Now A Politician, Aung San Suu Kyi Is The Object Of Protesters
Last year, Myanmar's opposition leader Aung San Suu Kyi was greeted by adoring crowds during triumphant tours of Asia, the U.S. and Europe. She eclipsed President Thein Sein, who remained in Burma, as the country is also known, and managed a series of domestic crises.
This week, Suu Kyi for the first time found herself the object of popular protests at home, while Thein Sein basked in the welcome of dignitaries on a state visit to New Zealand.
The stunning role reversal suggests that Suu Kyi's transition from prisoner of conscience to presidential hopeful in 2015 has reached a new and difficult phase.
"If this trend continues, we're looking at the end of Aung San Suu Kyi as we know her: a political leader with massive political appeal," warns Maung Zarni, a Malaysia-based Burmese academic, who has become disillusioned by her cooperation with the current regime. "The popular perception can turn against even someone like her very quickly."
Suu Kyi went to northwest Burma this week to explain a report by a parliamentary committee that she now chairs.
The report recommends that the Letpadaung copper mine, which has support from Chinese investors, should continue operating, despite damaging the environment and producing few jobs for the local economy. The investors are a Burmese military-run conglomerate, and a subsidiary of one of China's largest weapons manufacturers.
The report found that police were responsible for an attack that injured more than 100 Buddhist monks and other protesters. Yet the parliamentary committee did not recommend any punishment for the police.
A Call To End Protests
Suu Kyi told the residents to end their protests, and said Burma could not risk alienating foreign investors, especially China.
Pictures show Suu Kyi looking dejectedly out of her car window at protesters weeping and shouting out their disapproval of her and her committee's report.
Some despaired that the woman they call "Mother Suu" no longer loves them, and that she has dishonored the legacy of her father, Burmese independence hero Gen. Aung San.
Clearly, both sides were heartbroken to find themselves on opposing sides of the issue.
"The reality is that Aung San Suu Kyi has in a sense been co-opted by Thein Sein to share the political burdens on this and some other tricky issues," comments Trevor Wilson, Australia's former ambassador to Burma.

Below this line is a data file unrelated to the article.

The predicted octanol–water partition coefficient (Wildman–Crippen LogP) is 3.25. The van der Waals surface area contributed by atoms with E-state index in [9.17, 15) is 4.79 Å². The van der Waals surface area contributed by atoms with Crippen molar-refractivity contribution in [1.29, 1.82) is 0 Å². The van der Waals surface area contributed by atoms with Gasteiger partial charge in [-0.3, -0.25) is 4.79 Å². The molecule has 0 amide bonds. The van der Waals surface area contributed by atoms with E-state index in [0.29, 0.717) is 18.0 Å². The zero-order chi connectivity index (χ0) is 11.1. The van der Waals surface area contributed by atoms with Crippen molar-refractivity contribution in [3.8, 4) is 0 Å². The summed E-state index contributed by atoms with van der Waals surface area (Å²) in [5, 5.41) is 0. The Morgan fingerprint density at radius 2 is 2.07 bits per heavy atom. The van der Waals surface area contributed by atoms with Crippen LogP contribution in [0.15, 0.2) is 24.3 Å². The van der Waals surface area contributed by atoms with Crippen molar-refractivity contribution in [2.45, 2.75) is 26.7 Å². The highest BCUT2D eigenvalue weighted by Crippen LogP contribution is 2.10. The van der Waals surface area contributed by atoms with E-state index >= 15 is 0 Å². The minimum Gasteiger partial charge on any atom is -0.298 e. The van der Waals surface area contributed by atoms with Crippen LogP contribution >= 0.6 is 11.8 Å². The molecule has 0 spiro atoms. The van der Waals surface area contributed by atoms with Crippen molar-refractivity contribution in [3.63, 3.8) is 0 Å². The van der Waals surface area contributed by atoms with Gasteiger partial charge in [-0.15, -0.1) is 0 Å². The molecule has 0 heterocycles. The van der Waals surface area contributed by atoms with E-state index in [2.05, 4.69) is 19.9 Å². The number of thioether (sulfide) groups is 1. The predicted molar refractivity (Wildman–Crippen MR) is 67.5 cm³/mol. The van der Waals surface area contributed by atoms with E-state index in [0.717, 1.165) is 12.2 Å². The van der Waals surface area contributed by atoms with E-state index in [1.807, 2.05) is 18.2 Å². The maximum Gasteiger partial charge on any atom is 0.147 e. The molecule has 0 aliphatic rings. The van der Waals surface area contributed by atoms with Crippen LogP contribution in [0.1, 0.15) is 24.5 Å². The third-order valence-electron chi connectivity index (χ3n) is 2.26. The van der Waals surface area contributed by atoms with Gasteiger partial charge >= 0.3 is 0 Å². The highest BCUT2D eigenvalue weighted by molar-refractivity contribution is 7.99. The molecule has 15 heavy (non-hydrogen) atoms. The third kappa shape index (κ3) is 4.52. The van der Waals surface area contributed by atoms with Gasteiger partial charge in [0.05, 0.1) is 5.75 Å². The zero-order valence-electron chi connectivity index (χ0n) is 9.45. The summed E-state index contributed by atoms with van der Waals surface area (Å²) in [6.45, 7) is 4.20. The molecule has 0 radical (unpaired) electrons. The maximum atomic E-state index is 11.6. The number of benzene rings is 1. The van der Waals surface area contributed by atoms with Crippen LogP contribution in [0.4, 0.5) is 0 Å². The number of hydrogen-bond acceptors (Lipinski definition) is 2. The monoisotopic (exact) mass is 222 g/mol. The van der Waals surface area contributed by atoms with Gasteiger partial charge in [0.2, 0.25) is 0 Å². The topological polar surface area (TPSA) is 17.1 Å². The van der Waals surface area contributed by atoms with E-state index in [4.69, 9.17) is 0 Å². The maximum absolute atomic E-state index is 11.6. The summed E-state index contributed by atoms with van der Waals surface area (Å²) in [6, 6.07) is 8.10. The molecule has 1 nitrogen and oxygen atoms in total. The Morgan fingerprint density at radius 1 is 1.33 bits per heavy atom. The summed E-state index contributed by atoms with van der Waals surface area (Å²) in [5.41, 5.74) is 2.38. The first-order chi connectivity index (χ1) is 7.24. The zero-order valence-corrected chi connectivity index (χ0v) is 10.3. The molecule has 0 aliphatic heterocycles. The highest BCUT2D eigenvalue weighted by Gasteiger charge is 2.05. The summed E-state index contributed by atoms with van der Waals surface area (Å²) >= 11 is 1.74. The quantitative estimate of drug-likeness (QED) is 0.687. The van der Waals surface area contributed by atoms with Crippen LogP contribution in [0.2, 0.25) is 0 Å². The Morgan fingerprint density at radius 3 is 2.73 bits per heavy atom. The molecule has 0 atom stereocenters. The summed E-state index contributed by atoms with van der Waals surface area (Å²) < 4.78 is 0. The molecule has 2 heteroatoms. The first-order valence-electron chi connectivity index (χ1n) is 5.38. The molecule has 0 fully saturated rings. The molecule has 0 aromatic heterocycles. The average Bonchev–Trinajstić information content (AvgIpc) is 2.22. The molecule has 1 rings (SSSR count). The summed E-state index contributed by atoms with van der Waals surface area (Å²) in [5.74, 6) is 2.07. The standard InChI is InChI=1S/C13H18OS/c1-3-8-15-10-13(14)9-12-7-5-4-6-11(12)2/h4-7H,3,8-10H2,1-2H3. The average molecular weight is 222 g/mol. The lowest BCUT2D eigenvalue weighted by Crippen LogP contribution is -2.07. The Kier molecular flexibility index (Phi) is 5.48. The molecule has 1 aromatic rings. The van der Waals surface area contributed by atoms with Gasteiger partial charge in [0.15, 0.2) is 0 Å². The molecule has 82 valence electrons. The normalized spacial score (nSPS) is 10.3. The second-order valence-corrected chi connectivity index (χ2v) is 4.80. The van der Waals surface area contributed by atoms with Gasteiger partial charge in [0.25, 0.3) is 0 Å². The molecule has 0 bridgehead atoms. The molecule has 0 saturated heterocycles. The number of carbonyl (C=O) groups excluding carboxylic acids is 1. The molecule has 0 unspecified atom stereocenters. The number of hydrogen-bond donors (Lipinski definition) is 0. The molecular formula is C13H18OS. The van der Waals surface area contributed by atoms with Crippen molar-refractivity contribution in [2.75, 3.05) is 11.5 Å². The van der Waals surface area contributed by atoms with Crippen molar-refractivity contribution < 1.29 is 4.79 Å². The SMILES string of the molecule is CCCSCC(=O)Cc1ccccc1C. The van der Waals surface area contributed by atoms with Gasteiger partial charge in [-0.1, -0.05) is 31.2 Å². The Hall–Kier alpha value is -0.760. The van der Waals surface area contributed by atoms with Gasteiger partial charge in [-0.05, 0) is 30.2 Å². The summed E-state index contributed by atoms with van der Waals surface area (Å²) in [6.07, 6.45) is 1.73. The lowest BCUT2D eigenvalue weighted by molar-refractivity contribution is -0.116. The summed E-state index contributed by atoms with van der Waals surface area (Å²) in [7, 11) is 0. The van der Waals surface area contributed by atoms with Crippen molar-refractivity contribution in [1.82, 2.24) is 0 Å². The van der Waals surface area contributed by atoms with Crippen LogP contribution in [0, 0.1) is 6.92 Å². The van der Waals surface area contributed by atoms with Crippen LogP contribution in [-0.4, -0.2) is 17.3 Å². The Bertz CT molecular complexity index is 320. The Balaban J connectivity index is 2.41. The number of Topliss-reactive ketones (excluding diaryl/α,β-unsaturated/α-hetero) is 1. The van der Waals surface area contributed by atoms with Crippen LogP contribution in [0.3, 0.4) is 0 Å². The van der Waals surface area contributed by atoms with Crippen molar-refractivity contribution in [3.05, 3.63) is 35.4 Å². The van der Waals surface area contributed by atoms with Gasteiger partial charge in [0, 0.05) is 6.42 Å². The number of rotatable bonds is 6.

By effectively putting Suu Kyi in charge of the nettlesome mine issue, Thein Sein's administration may be earnestly trying to share power with her, says Wilson. "But it might also be a clever ploy to show Suu Kyi in a more realistic and negative light to the Burmese people."
Working With Myanmar's Rulers
Suu Kyi's participation in politics has already done much to legitimize the nominally civilian administration and help lift damaging foreign sanctions against it.
She has also been careful not to threaten the interests of the former military rulers. She has avoided calling for their prosecution, though human rights groups say they are responsible for decades of abuses. In addition, she has ensured the military's biggest revenue source by acquiescing to foreign investment in state-owned energy firms.
And she has declined to speak out on the plight of minorities, including the Muslim Rohingya, many of whom have fled communal violence in the country's west, and Kachin insurgents who have held out against pitched government assaults on their strongholds near the Chinese border.
"In the popular eye, she is siding with, basically, the oppressor," laments Maung Zarni. "She built up the moral capital, and now she is squandering it herself."
But Trevor Wilson notes that the mine protesters share some of the blame for failing to keep their demonstrations within legal bounds. And he adds that Suu Kyi is the victim of completely unrealistic expectations about her performance, built up in large part by the international media.
NPR's Anthony Kuhn is a foreign correspondent based in Jakarta.
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